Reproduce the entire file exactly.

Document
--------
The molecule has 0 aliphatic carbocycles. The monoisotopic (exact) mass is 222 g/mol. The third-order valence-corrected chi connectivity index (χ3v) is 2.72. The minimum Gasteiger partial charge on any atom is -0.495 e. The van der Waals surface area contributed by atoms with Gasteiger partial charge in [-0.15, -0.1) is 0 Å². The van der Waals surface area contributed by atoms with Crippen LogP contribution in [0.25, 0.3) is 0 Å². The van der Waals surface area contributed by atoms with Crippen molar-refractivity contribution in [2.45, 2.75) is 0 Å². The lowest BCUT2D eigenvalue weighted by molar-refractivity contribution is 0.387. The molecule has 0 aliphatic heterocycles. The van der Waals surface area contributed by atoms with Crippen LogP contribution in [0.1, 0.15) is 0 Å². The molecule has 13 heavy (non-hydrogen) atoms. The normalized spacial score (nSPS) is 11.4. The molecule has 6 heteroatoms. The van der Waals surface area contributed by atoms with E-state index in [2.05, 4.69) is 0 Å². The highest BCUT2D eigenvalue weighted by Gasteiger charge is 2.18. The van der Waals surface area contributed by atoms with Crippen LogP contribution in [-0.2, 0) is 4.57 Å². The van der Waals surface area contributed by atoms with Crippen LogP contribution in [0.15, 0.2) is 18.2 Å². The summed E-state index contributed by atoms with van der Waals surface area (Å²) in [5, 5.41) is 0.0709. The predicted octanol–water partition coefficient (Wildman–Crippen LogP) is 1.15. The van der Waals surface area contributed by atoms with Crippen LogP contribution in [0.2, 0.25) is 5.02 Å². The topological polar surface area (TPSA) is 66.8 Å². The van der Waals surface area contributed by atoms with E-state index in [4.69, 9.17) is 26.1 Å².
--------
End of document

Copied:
The molecule has 0 aliphatic carbocycles. The monoisotopic (exact) mass is 222 g/mol. The third-order valence-corrected chi connectivity index (χ3v) is 2.72. The minimum Gasteiger partial charge on any atom is -0.495 e. The van der Waals surface area contributed by atoms with Gasteiger partial charge in [-0.15, -0.1) is 0 Å². The van der Waals surface area contributed by atoms with Crippen LogP contribution in [0.25, 0.3) is 0 Å². The van der Waals surface area contributed by atoms with Crippen molar-refractivity contribution in [2.45, 2.75) is 0 Å². The lowest BCUT2D eigenvalue weighted by molar-refractivity contribution is 0.387. The molecule has 0 aliphatic heterocycles. The van der Waals surface area contributed by atoms with Crippen LogP contribution in [0.1, 0.15) is 0 Å². The molecule has 13 heavy (non-hydrogen) atoms. The normalized spacial score (nSPS) is 11.4. The molecule has 6 heteroatoms. The van der Waals surface area contributed by atoms with E-state index in [2.05, 4.69) is 0 Å². The highest BCUT2D eigenvalue weighted by Gasteiger charge is 2.18. The van der Waals surface area contributed by atoms with Crippen LogP contribution in [-0.2, 0) is 4.57 Å². The van der Waals surface area contributed by atoms with Crippen LogP contribution in [0.15, 0.2) is 18.2 Å². The summed E-state index contributed by atoms with van der Waals surface area (Å²) in [5, 5.41) is 0.0709. The predicted octanol–water partition coefficient (Wildman–Crippen LogP) is 1.15. The van der Waals surface area contributed by atoms with Crippen LogP contribution in [0.2, 0.25) is 5.02 Å². The topological polar surface area (TPSA) is 66.8 Å². The van der Waals surface area contributed by atoms with E-state index in [4.69, 9.17) is 26.1 Å².